OPEC agrees to reduce the oversupply to support oil prices soonVmnaqsat economy

Brought down the breakdown of relations between Saudi Arabia and Iran after the implementation of the death sentence in Riyadh cleric Nimr al-Nimr, the curtain on speculation that OPEC may agree in some way to reduce production to support oil prices in the near future. The survey showed that "Saudi Arabia ended the 2015 record production is high and there are no signs of reduced supplies to make room for Iran, which is planning to increase its production immediately after the lifting of international sanctions imposed on it this year.
The survey indicated that the average production of the kingdom in December stood at 10.15 million barrels a day, the survey was based on the navigational data and information from sources in oil companies in OPEC and advisers.
This means that production remained above ten million barrels a day for the ninth month in a row, the longest period above this level remains during the decades.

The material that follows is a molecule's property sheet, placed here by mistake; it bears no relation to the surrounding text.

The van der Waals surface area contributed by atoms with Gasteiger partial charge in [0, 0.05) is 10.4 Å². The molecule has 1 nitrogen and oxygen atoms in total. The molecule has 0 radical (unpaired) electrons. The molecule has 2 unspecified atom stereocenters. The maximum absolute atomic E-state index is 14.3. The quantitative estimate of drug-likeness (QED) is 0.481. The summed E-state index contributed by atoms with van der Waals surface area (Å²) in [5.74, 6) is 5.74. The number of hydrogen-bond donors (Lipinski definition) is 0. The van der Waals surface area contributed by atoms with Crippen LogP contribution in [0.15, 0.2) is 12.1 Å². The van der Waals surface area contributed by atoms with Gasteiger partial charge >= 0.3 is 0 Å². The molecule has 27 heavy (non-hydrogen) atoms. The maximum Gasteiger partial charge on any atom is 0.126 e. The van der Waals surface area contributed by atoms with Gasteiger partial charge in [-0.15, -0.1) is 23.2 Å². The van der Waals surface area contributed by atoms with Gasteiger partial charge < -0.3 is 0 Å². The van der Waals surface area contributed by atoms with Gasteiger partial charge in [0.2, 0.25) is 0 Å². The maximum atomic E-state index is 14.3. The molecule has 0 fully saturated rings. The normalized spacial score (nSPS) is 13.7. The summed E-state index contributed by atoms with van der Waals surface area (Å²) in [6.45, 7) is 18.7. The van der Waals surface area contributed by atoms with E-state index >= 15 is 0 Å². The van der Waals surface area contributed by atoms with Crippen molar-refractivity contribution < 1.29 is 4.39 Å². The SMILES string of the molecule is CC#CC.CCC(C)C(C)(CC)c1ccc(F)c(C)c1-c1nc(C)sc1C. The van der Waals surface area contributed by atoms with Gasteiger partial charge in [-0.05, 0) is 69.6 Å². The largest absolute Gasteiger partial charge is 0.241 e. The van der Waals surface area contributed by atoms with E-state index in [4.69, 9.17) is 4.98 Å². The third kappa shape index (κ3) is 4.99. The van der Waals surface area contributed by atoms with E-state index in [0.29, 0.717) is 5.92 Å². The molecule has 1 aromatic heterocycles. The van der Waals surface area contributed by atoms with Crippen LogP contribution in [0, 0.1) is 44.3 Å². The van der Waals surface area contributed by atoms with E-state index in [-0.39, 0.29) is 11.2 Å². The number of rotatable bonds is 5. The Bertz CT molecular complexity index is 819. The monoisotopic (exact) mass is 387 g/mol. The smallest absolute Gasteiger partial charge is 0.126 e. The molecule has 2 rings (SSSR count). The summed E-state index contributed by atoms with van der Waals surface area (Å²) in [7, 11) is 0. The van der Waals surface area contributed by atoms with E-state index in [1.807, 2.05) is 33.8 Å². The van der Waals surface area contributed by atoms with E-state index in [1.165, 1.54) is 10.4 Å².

Saudi Arabia has led the design of the largest oil exporter in the world to defend its market share despite the global supply glut to falling oil prices to their lowest levels in 11 years.
It is expected to result in the lifting of sanctions on Iran under the nuclear deal for the largest increase in the supply of oil in 2016. The world now produces 1.5 million barrels per day over the volume of consumption and Iran pledged to add a million barrels a day to global supply over the next twelve months.
OPEC did not agree to put a ceiling on production at its previous meeting in Vienna last month amid a dispute between Saudi Arabia and Iran.
If there is any possibility that the foes beyond their differences in some way to agree on the management of production this year, this possibility has vanished on Monday when he announced that Saudi Arabia cut ties with Iran because of Tehran's reaction to the execution of the Saudi Shiite cleric Nimr.
Delegates said OPEC "They now do not see any chance of improvement in relations between the members of the organization, which has already reached a very low level over the past months."
Analysts said the Bank of America Merrill Lynch in a note "new escalation in tensions between Saudi Arabia and Iran could lead to an escalation of the war on the existing market share and create new downside risks to commodity prices."
Said Carsten Fritsch, analyst at Commerzbank "is not there, of course, any opportunity to do Arabia to cut oil supplies to make the field of Iranian crude," he said, adding that tensions still justify the risk premium on prices because of the potential for escalation."